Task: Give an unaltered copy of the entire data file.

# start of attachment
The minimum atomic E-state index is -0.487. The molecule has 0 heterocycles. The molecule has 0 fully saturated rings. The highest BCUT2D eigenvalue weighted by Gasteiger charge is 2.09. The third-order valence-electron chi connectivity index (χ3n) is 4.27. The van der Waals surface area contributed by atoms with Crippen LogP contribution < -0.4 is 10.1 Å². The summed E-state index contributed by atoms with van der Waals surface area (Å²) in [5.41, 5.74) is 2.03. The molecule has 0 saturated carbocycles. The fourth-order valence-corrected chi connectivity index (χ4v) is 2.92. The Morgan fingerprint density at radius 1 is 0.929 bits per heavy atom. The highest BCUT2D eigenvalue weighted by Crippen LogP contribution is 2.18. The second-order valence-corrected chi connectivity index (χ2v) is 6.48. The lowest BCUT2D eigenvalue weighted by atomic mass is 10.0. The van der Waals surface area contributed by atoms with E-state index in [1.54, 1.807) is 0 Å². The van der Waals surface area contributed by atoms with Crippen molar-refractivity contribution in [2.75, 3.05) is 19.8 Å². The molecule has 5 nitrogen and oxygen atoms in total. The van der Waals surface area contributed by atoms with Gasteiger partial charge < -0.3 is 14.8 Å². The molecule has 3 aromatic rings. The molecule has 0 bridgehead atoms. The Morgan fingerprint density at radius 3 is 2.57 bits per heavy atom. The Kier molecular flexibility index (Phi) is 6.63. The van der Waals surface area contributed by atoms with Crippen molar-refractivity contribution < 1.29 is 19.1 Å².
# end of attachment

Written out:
The minimum atomic E-state index is -0.487. The molecule has 0 heterocycles. The molecule has 0 fully saturated rings. The highest BCUT2D eigenvalue weighted by Gasteiger charge is 2.09. The third-order valence-electron chi connectivity index (χ3n) is 4.27. The van der Waals surface area contributed by atoms with Crippen LogP contribution < -0.4 is 10.1 Å². The summed E-state index contributed by atoms with van der Waals surface area (Å²) in [5.41, 5.74) is 2.03. The molecule has 0 saturated carbocycles. The fourth-order valence-corrected chi connectivity index (χ4v) is 2.92. The Morgan fingerprint density at radius 1 is 0.929 bits per heavy atom. The highest BCUT2D eigenvalue weighted by Crippen LogP contribution is 2.18. The second-order valence-corrected chi connectivity index (χ2v) is 6.48. The lowest BCUT2D eigenvalue weighted by atomic mass is 10.0. The van der Waals surface area contributed by atoms with E-state index in [1.54, 1.807) is 0 Å². The van der Waals surface area contributed by atoms with Crippen molar-refractivity contribution in [2.75, 3.05) is 19.8 Å². The molecule has 5 nitrogen and oxygen atoms in total. The van der Waals surface area contributed by atoms with Gasteiger partial charge < -0.3 is 14.8 Å². The molecule has 3 aromatic rings. The molecule has 0 bridgehead atoms. The Morgan fingerprint density at radius 3 is 2.57 bits per heavy atom. The Kier molecular flexibility index (Phi) is 6.63. The van der Waals surface area contributed by atoms with Crippen molar-refractivity contribution < 1.29 is 19.1 Å².